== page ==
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Non-drug treatments for bipolar disorder (2nd post) - sleep, light & exercise

I have just given a talk on "Recent research on non-drug treatments for bipolar disorder" to the Lothian branch of "Bipolar Scotland".  There is a description of the first part of the talk at "Non-drug treatments for bipolar disorder (1st post) - the value of psychotherapy" and you can download the full sequence of slides here.  Points touched on in the second part of the talk are illustrated below:

Sleep disturbance seems so ubiquitous in bipolar disorder and, as Bae & colleagues have shown - "Lifetime experiences of hypomanic symptoms are associated with delayed and irregular sleep-wake cycle and seasonality in non-clinical adult samples" - this linkage extends beyond people with full bipolar disorder. They conclude "Circadian and seasonal characteristics related to BD are also associated with a past history of hypomanic symptoms in non-clinical samples, especially "irritable/risk-taking" symptoms, suggesting the existence of subclinical presentation of BD and their biological traits."  Ng et al in last year's paper "Sleep-wake disturbance in interepisode bipolar disorder and high-risk individuals: a systematic review and meta-analysis" commented "Over the past decade, researchers have shifted focus from the manic and depressive episodes to the interepisode period in the study of sleep-wake disturbance in bipolar disorder ... our analyses suggest that adults with interepisode bipolar disorder appear worse than normal controls in most variables and comparable to adults with primary insomnia in certain aspects. Sleep onset latency, wake after sleep onset, and variability of sleep-wake variables were most consistently impaired in interepisode bipolar disorder."

And this sleep disturbance is associated with disorder severity, so just this year Cretu et al in "Sleep, residual mood symptoms, and time to relapse in recovered patients with bipolar disorder" wrote "Sleep disturbance in bipolar disorder (BD) is common during and between mood episodes. In recovered (euthymic at least two months) BD patients, we assessed sleep compared to controls and its relationships with residual mood symptoms and mood episode recurrence ... Eighty nine recovered BD patients compared to 56 healthy controls had significantly worse PSQI global score, more sleep medication use, longer sleep latency, and worse daytime dysfunction. PSQI global score had the greatest BD patient versus control effect size, and among BD patients, correlated significantly with residual mood symptoms and predicted earlier mood episode recurrence, even after covarying for residual mood symptoms."  The Pittsburgh Sleep Quality Index is a widely used questionnaire freely downloadable from the Pittsburgh University website.  Interestingly some recent research suggests that poor PSQI score may be more indicative of future difficulties for women than for men, with Saunders et al - "The effect of poor sleep quality on mood outcome differs between men and women: A longitudinal study of bipolar disorder" - commenting "Sleep disturbance is bi-directionally related to mood de-stabilization in bipolar disorder (BD), and sleep quality differs in men and women. We aimed to determine whether perception of poor sleep quality would have a different effect on mood outcome in men versus women ... In women, poor sleep quality at baseline predicted increased severity (B=0.28, p<0.001) and frequency of episodes (B=0.32, p<0.001) of depression, and poor sleep quality was a stronger predictor than baseline depression; poor sleep quality predicted increased severity (B=0.19, p<0.05) and variability (B=0.20, p<0.05) of mania, and frequency of mixed episodes (B=0.27, p<0.01).  In men, baseline depression and neuroticism were stronger predictors of mood outcome compared to poor sleep quality."  We need to be cautious about being too cavalier over sleep quality in men with bipolar disorder though.  The PSQI only measures subjective sleep complaints and, as pretty much always, these findings could do with replication before we take them too seriously.  Whichever way we look at it - it seems clear that sleep problems are widely distributed throughout the different phases of bipolar disorder and that they have clear relationships with the severity of the disorder's subsequent course.  Does this have treatment implications?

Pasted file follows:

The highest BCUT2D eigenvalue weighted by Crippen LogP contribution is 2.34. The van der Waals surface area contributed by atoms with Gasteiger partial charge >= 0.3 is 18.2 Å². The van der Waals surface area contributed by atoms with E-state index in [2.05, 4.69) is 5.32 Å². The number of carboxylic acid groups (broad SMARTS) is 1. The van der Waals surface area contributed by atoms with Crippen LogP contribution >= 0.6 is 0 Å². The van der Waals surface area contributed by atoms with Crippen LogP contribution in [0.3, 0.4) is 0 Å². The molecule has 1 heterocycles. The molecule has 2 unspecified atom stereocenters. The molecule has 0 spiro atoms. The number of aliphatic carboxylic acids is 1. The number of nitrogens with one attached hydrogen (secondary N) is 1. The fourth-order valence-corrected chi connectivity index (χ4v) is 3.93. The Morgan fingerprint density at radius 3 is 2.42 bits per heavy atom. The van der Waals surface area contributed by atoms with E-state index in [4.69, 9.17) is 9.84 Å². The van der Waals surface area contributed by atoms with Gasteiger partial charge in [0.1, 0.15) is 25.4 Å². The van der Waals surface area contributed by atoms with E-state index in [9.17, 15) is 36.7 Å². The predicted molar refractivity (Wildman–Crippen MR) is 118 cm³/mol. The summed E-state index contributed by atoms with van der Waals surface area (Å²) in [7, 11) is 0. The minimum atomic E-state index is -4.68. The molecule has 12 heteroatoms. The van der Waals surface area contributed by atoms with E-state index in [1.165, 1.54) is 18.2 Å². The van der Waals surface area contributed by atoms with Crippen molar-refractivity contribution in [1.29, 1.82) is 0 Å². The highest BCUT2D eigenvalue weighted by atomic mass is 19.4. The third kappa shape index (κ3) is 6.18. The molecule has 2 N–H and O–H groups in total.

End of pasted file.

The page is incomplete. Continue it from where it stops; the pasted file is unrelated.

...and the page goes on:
Yup, it sure looks like it does.  Before looking at psychological interventions for sleep problems in bipolar disorder, let me first underline the importance of considering possible sleep apnoea.  This is a disorder that's present in about 5% of the general adult population.  Soreca & colleagues studied a sequence of 72 overweight bipolar 1 sufferers - "Sleep apnea risk and clinical correlates in patients with bipolar disorder- and reported that "Over half of this study population (54.1%) was found to be in the high-risk category for OSA. Participants at high risk for OSA scored significantly higher on measures of both depression and mania, even when sleep items were not counted in the total scores. Conclusions: Sleep apnea may be prevalent in patients with bipolar I disorder. Considering the substantial overlap of symptoms between OSA and depression and the potentially harmful effects of sleep disruption in patients with mood disorders, a systematic screening to assess prevalence and associated features of OSA in patients with bipolar disorder is warranted."  

For me the key researcher here is Professor Allison Harvey at the delightfully named (yes it is the University of California) "Golden bear sleep & mood research clinic".

More to follow ...

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